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Stone Gordonssen wrote:
>> > I'm just saying that "I gave the dog to John" is basically the same
>> > sentence as "I gave the dog"...the recipient is optionally supplied by
>> > means of an oblique (a prepositional phrase). In "I gave John the dog",
>> > on the other hand, no arguments are oblique, so in this case "gave" is
>> > ditransitive. It's sort of like the difference between "The door opens"
>> > and "He opens the door", except in regards to the indirect object. Not
>> > sure if that made it any clearer...
>>
>> No, 'John' is oblique.  The fact that it's not marked does not make it
>> any
>> less so.  It's oblicity(??) is shown by word-order, I think.
>
>
> Interesting. I tend to agree with Joe. To my mind, weather or one sentence
> is labelled "ditransitive", "John" still seems to be as much an oblique (or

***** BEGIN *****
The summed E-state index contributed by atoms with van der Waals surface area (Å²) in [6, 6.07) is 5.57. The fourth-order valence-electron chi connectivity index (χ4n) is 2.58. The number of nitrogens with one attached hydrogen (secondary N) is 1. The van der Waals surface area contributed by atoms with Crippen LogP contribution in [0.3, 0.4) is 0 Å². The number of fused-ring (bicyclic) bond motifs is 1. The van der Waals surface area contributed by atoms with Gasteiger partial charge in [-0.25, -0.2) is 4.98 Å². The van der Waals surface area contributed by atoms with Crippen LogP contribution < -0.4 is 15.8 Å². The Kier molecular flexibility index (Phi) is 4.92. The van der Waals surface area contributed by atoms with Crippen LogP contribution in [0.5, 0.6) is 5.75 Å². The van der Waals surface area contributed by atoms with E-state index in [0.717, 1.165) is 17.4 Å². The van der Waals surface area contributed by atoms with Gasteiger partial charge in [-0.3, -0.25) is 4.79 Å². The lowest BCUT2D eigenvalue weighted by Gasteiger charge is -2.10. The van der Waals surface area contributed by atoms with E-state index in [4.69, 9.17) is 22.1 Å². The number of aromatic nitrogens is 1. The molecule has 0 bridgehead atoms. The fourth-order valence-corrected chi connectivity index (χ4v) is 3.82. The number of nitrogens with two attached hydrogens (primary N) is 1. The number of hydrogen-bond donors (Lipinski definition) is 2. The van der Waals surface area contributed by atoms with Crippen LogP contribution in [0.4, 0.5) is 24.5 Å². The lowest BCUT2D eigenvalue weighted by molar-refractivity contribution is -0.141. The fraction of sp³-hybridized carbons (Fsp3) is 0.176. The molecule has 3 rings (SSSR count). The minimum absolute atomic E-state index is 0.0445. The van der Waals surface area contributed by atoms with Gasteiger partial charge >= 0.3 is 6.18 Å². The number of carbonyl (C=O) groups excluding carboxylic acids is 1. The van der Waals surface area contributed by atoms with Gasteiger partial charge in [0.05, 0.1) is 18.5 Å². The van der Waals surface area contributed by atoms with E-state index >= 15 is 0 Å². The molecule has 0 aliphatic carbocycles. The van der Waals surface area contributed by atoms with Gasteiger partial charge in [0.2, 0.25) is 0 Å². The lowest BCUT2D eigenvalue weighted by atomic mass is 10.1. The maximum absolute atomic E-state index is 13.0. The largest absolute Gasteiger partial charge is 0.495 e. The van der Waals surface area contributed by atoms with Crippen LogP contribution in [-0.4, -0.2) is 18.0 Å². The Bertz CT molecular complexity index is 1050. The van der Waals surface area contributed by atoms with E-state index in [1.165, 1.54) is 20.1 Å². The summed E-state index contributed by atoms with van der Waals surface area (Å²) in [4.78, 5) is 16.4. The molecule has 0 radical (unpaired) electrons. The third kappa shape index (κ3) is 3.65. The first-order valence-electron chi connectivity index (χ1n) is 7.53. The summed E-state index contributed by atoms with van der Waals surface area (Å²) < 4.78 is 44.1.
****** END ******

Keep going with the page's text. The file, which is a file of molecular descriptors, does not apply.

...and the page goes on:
> indirect object) by position/convention as does "to John" by preposition,
> thought there is an inner part of me which says that I parse both a bit
> differently. Hmm.
>
> I also don't follow the "The door opens" allusion, esp. since one can't, by
> convention, say in English "He opens me the door". I suspect this is
> because
> I see "the door opens" as "the door opens (itself)".

Well, I was comparing the transitive/ditransitive distinction in "give"
to the intransitive/transitive distinction in "open". I wasn't claiming
that "open" was ditransitive...sorry if I gave that impression.

Nik's explanation is a lot clearer than mine.

> Verbs like "see" are still ill-defined in Bes Dis'z as I tried to constrict
> it to use only transitive verbs. For "I see him" I cheat by using "He is
> seen by me" - "rafíd sil" - as "I see him" - "sifíd san" translates more as
> "I cause him to be seen". I've never liked this, but is a bit too late
> to go
> about shifting verb forms in Bez Dis'z. ::shrug:: We live and learn.

Not sure what's going on in those examples. I'm not familiar with your
language...are "rafíd" and "sifíd" the verbs? Could you give interlinears?